Electric vehicle sales in the country rose 37.5% to 22,000 units in the year ended 31 March 2016, from 16,000 in 2014-15
New Delhi: Japan’s SoftBank Group Corp. sees energy storage costs in India becoming affordable in about three-four years, leading to a surge in the use of green technologies including electric vehicles (EVs).The Indian customer is the most value-for-money driven customer and by 2020-21 storage costs are going to become affordable, Manoj Kohli, executive chairman of SB Energy Corp., said at the EmTech India event on Thursday.SB Energy is a joint venture of SoftBank Group, Bharti Enterprises Ltd and Foxconn Technology Group.
“By affordable, (I mean) there is a threshold of Re1 per kilowatt hour. After 2020, solar and wind will have technology and infrastructure to become 24×7, which I believe will be changing the future course of the energy sector,” said Kohli.
“Another point is the inflection of EVs over diesel and petrol cars,” he added. “I think in the next three years, EVs will become far more transformational, it will not only be at the top end of the market, it will be in the mid end of the market and the lower end of the market.”
At present EV sales in India are lower as compared to some other parts of the world. EV sales in the country rose 37.5% to 22,000 units in the year ended 31 March 2016, from 16,000 in 2014-15. Of these only 2,000 were cars and other four-wheelers.
The government wants to see six million electric and hybrid vehicles on Indian roads by 2020 under the National Electric Mobility Mission Plan 2020 and Faster Adoption and Manufacturing of (Hybrid and) Electric Vehicles (FAME). It has been offering subsidies on electric and hybrid vehicles of up to Rs29,000 for bikes and Rs1.38 lakh for cars under FAME, but the plan is to make the scheme economically viable on its own.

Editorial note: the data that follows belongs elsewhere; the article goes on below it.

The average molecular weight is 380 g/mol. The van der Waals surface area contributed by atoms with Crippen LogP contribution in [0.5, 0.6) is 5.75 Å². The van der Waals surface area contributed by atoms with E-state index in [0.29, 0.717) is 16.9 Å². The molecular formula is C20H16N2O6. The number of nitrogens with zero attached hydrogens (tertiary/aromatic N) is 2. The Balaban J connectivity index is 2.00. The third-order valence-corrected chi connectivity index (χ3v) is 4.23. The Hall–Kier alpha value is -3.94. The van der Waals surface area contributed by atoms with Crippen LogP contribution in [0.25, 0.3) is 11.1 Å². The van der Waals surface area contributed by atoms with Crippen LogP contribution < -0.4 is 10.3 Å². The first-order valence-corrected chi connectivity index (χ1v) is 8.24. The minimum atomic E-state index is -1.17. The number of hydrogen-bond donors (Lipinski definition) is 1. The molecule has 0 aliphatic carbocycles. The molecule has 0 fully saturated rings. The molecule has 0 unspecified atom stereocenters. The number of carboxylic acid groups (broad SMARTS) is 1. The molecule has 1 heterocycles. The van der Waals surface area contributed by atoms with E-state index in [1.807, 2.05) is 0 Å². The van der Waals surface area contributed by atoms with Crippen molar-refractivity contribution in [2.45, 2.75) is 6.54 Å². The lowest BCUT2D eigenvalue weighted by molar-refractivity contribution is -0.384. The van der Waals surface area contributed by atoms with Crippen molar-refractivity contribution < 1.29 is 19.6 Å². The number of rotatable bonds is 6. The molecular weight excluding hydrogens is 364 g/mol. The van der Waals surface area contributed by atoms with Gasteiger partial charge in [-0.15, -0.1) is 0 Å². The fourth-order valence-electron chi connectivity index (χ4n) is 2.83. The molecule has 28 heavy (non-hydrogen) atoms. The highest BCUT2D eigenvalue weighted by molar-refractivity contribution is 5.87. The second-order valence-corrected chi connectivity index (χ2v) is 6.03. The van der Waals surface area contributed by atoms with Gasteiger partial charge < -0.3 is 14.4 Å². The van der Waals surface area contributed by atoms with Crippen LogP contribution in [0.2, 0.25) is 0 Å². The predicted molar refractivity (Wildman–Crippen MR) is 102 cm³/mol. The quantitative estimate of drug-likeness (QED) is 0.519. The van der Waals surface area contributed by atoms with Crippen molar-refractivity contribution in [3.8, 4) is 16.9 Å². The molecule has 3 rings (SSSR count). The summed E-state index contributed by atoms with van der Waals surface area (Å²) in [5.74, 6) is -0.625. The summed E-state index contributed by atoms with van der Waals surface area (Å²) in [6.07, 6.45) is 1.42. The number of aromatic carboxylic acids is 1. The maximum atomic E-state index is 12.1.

“Storage is an important part of EVs. I believe about 50% of the cost of an EV is storage battery. With the coming together of technology and scale, prices of renewable and prices of EVs will come down,” added Kohli.
To be sure, India is in the process of formulating a comprehensive policy towards building an all-electric fleet by 2030. Mint on Tuesday reported that road transport and highways minister Nitin Gadkari, heavy industries minister Anant Geete, environment minister Anil Dave, and minister for power, coal, new and renewable energy, and mines Piyush Goyal are expected to attend a meeting to be chaired by finance minister Arun Jaitley to discuss the policy. The effort is being driven by the Prime Minister’s Office.
Any shift to EVs will help reduce pollutants and fuel imports. This assumes significance given India’s energy import bill of around $150 billion, which is expected to reach $300 billion by 2030. India imports around 80% of its oil and 18% of its natural gas requirements. The country imported 202 million tonnes of oil in 2015-16.
Citing the example of the telecom industry, Kohli said that if the price of a handset can be brought below Rs1,000, there is no reason a similar thing will not happen in the EV space. “That (drop in price of handsets) happened with technology and scale,” he said.
Another area of importance for SoftBank is the Internet of Things (IoT). “It is very clear, in the next 10-15 years every person will have 1,000 devices connected to him and her. And that will be a huge change. Together, all these three things starting from renewable energy, EV and IoT… SoftBank is on the intersection of all these three major transformations across the world,” he added.
Amrit Raj contributed to this story.